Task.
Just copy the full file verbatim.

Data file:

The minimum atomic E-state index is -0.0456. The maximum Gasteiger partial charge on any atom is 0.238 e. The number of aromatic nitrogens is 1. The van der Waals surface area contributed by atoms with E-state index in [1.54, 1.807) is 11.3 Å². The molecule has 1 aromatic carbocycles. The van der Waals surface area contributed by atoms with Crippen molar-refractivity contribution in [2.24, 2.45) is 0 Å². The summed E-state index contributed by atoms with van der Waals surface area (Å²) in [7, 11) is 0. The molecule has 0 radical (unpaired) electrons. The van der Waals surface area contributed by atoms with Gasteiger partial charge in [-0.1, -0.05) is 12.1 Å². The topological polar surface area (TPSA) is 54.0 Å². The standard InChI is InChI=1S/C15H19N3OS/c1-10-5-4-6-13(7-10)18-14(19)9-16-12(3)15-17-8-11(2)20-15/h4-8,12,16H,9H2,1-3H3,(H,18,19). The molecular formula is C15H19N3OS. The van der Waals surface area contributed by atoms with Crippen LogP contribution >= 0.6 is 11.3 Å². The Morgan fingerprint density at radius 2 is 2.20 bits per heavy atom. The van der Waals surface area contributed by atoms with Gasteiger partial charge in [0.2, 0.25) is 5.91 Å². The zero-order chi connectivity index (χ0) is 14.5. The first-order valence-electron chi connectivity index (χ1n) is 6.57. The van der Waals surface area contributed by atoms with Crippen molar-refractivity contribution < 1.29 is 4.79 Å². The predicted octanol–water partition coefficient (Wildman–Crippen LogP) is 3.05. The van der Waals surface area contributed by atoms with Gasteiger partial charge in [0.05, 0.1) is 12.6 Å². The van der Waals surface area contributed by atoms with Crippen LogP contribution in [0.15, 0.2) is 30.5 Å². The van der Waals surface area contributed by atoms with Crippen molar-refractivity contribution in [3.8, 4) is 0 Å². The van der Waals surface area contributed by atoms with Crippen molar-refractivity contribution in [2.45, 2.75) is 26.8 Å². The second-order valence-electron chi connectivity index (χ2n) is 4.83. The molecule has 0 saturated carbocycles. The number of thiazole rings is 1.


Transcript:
The minimum atomic E-state index is -0.0456. The maximum Gasteiger partial charge on any atom is 0.238 e. The number of aromatic nitrogens is 1. The van der Waals surface area contributed by atoms with E-state index in [1.54, 1.807) is 11.3 Å². The molecule has 1 aromatic carbocycles. The van der Waals surface area contributed by atoms with Crippen molar-refractivity contribution in [2.24, 2.45) is 0 Å². The summed E-state index contributed by atoms with van der Waals surface area (Å²) in [7, 11) is 0. The molecule has 0 radical (unpaired) electrons. The van der Waals surface area contributed by atoms with Gasteiger partial charge in [-0.1, -0.05) is 12.1 Å². The topological polar surface area (TPSA) is 54.0 Å². The standard InChI is InChI=1S/C15H19N3OS/c1-10-5-4-6-13(7-10)18-14(19)9-16-12(3)15-17-8-11(2)20-15/h4-8,12,16H,9H2,1-3H3,(H,18,19). The molecular formula is C15H19N3OS. The van der Waals surface area contributed by atoms with Crippen LogP contribution >= 0.6 is 11.3 Å². The Morgan fingerprint density at radius 2 is 2.20 bits per heavy atom. The van der Waals surface area contributed by atoms with Gasteiger partial charge in [0.2, 0.25) is 5.91 Å². The zero-order chi connectivity index (χ0) is 14.5. The first-order valence-electron chi connectivity index (χ1n) is 6.57. The van der Waals surface area contributed by atoms with Crippen molar-refractivity contribution < 1.29 is 4.79 Å². The predicted octanol–water partition coefficient (Wildman–Crippen LogP) is 3.05. The van der Waals surface area contributed by atoms with Gasteiger partial charge in [0.05, 0.1) is 12.6 Å². The van der Waals surface area contributed by atoms with Crippen LogP contribution in [0.15, 0.2) is 30.5 Å². The van der Waals surface area contributed by atoms with Crippen molar-refractivity contribution in [3.8, 4) is 0 Å². The van der Waals surface area contributed by atoms with Crippen molar-refractivity contribution in [2.45, 2.75) is 26.8 Å². The second-order valence-electron chi connectivity index (χ2n) is 4.83. The molecule has 0 saturated carbocycles. The number of thiazole rings is 1.